theichibun's avatar

You’re renting it to someone else, so it’s not just your unit anymore. It’s their home too, whether you like that or not.

In all actuality, if your lease says you can’t sublease space then you can get kicked out along with everyone else.

john65pennington's avatar

From your question, you have been renting out rooms illegaly. you really do not have the authority to “kick anyone out”. as far as your landlord knows, you are the only one living in the apartment. your lease probably states that you cannot subrent a room in your apartment. in this rental agreement violation, you may lose your lease, since you have violated the terms of the agreement. you have place yourself in a catch-22 situation. all you can do is to ask the subrenters to leave. once you apply for a Writ of Eviction, your landlord is going to ask you some serious questions. all you can do is to ask them to leave or you may find yourself leaving with a Writ of Eviction.

HelpMeFluth's avatar

What would happen if I were to simply leave the property and turn the keys into the landlord and tell them to kick the people out. Our lease states that I am month to month and can do this (I must give a months notice which I will). Will the landlord then be able to evict the illegal tenants as mere trespassers?

@john65pennington Am I able to even apply for a writ of eviction of my lease does not allow me to sublet?

perg's avatar

It’s been a while since I looked up the laws in my state, but I do recall that the laws regarding renting a separate dwelling (ie, a self-contained apartment in your house) were stricter than those regarding renting a room to a roommate, in which some common areas are shared (which sounds like what you’re doing). It was a relief to know that I would have an easier time booting someone who was three steps from my bedroom door at night.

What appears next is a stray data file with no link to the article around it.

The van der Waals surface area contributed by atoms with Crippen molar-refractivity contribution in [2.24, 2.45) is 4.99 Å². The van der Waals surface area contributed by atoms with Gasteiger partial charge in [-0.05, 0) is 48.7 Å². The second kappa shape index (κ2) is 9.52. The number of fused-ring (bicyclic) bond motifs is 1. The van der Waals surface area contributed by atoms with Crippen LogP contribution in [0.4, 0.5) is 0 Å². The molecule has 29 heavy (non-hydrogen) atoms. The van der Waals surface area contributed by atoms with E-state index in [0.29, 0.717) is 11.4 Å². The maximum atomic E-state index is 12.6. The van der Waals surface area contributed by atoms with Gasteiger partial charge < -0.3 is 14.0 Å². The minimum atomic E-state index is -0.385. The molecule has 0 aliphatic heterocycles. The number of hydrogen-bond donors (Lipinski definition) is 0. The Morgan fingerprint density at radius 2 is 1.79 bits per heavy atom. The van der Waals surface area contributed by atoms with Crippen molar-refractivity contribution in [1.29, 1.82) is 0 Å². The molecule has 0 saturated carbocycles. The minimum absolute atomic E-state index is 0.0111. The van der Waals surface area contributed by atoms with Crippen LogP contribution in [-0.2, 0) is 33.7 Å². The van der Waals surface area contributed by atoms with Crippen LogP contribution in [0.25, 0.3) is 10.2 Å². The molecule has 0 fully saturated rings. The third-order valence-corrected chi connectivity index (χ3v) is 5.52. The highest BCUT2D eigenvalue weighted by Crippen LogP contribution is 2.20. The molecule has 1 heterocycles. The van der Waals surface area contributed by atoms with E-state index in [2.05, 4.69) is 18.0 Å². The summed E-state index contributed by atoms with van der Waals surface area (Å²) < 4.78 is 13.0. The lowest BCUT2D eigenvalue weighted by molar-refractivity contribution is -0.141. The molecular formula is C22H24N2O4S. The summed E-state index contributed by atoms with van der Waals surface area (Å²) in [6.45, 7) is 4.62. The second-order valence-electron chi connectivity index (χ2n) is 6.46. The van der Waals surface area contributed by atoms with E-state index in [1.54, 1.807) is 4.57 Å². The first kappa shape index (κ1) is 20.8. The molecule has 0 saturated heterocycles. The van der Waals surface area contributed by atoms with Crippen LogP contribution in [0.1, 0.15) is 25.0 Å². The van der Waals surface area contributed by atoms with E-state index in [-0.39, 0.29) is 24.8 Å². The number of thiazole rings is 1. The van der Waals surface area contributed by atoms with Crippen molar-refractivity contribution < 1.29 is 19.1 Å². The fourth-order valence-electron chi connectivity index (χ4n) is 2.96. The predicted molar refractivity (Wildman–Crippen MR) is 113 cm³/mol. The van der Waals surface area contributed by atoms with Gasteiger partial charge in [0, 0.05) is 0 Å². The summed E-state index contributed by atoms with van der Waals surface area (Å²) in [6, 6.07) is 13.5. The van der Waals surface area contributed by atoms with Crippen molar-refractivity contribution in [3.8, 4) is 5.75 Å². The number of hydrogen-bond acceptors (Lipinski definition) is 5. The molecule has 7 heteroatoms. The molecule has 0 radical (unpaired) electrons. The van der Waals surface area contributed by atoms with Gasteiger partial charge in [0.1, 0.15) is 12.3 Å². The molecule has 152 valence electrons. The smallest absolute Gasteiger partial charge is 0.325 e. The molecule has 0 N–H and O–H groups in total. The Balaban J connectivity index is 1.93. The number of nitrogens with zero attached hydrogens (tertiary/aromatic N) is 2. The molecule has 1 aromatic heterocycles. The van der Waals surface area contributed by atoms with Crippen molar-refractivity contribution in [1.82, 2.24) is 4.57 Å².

Not knowing where you live, I can’t suggest any helpful resources like this one for my state but check your state government listings – there may be a comparable agency where you live that can answer these questions.

lillycoyote's avatar

@HelpMeFluth You keep wanting to call these people “illegal tenants” and “trespassers.” I suspect the law does not see them as such. If you are a month to month tenant and give notice to your landlord, and do whatever is required of you under a month to month tenancy then you can go, and I believe your landlord can either evict the other people or they can work things out with the landlord in a way that will let them stay there. It might be the best way out for you, if you can afford to move.

HelpMeFluth's avatar


That’s a good idea. Perhaps I can get the lease transferred to their names legitimately. I may go that route

One more thing. Although I wouldn’t want to do something this shady, only as a last resort would it be illegal to cancel and stop payment on all utilities (cable, internet, water, electric) in order to force these people out? There is no law saying I have to maintain these services and since they are under my name I am free to cancel them. Since they are not on the main lease they can not start these services back up.